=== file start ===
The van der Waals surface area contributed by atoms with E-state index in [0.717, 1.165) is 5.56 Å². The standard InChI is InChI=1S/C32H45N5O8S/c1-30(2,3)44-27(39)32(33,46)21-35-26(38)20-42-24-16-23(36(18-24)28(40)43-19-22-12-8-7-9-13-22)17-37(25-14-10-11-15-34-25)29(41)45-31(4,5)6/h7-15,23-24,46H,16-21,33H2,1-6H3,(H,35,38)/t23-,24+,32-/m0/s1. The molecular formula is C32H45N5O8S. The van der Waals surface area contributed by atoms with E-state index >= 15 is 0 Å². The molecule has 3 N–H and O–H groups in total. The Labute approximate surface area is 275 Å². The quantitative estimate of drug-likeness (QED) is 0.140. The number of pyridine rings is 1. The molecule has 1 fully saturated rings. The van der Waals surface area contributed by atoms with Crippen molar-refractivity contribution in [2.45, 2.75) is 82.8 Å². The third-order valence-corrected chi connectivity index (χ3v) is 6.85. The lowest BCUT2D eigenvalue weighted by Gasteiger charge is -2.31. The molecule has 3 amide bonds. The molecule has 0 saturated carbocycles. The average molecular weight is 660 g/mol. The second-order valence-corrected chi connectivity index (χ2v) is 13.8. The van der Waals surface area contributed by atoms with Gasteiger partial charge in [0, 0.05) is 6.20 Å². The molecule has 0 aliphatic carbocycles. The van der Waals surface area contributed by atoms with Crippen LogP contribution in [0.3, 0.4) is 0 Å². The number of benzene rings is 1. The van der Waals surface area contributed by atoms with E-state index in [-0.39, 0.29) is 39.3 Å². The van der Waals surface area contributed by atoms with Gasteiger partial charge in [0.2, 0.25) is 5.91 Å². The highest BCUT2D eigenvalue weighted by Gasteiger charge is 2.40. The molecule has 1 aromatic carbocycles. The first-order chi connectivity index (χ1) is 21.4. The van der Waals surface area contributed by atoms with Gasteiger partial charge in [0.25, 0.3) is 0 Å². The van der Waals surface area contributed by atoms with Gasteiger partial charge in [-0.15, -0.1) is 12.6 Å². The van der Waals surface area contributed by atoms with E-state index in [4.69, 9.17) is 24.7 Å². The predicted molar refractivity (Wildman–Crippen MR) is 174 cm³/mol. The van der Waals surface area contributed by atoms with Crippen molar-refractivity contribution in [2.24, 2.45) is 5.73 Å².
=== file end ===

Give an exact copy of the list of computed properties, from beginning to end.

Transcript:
The van der Waals surface area contributed by atoms with E-state index in [0.717, 1.165) is 5.56 Å². The standard InChI is InChI=1S/C32H45N5O8S/c1-30(2,3)44-27(39)32(33,46)21-35-26(38)20-42-24-16-23(36(18-24)28(40)43-19-22-12-8-7-9-13-22)17-37(25-14-10-11-15-34-25)29(41)45-31(4,5)6/h7-15,23-24,46H,16-21,33H2,1-6H3,(H,35,38)/t23-,24+,32-/m0/s1. The molecular formula is C32H45N5O8S. The van der Waals surface area contributed by atoms with E-state index >= 15 is 0 Å². The molecule has 3 N–H and O–H groups in total. The Labute approximate surface area is 275 Å². The quantitative estimate of drug-likeness (QED) is 0.140. The number of pyridine rings is 1. The molecule has 1 fully saturated rings. The van der Waals surface area contributed by atoms with Crippen molar-refractivity contribution in [2.45, 2.75) is 82.8 Å². The third-order valence-corrected chi connectivity index (χ3v) is 6.85. The lowest BCUT2D eigenvalue weighted by Gasteiger charge is -2.31. The molecule has 3 amide bonds. The molecule has 0 saturated carbocycles. The average molecular weight is 660 g/mol. The second-order valence-corrected chi connectivity index (χ2v) is 13.8. The van der Waals surface area contributed by atoms with Gasteiger partial charge in [0, 0.05) is 6.20 Å². The molecule has 0 aliphatic carbocycles. The van der Waals surface area contributed by atoms with Crippen LogP contribution in [0.3, 0.4) is 0 Å². The number of benzene rings is 1. The van der Waals surface area contributed by atoms with E-state index in [-0.39, 0.29) is 39.3 Å². The van der Waals surface area contributed by atoms with Gasteiger partial charge in [0.2, 0.25) is 5.91 Å². The highest BCUT2D eigenvalue weighted by Gasteiger charge is 2.40. The molecule has 1 aromatic carbocycles. The first-order chi connectivity index (χ1) is 21.4. The van der Waals surface area contributed by atoms with Gasteiger partial charge in [0.25, 0.3) is 0 Å². The van der Waals surface area contributed by atoms with Gasteiger partial charge in [-0.15, -0.1) is 12.6 Å². The van der Waals surface area contributed by atoms with E-state index in [4.69, 9.17) is 24.7 Å². The predicted molar refractivity (Wildman–Crippen MR) is 174 cm³/mol. The van der Waals surface area contributed by atoms with Crippen molar-refractivity contribution in [2.24, 2.45) is 5.73 Å².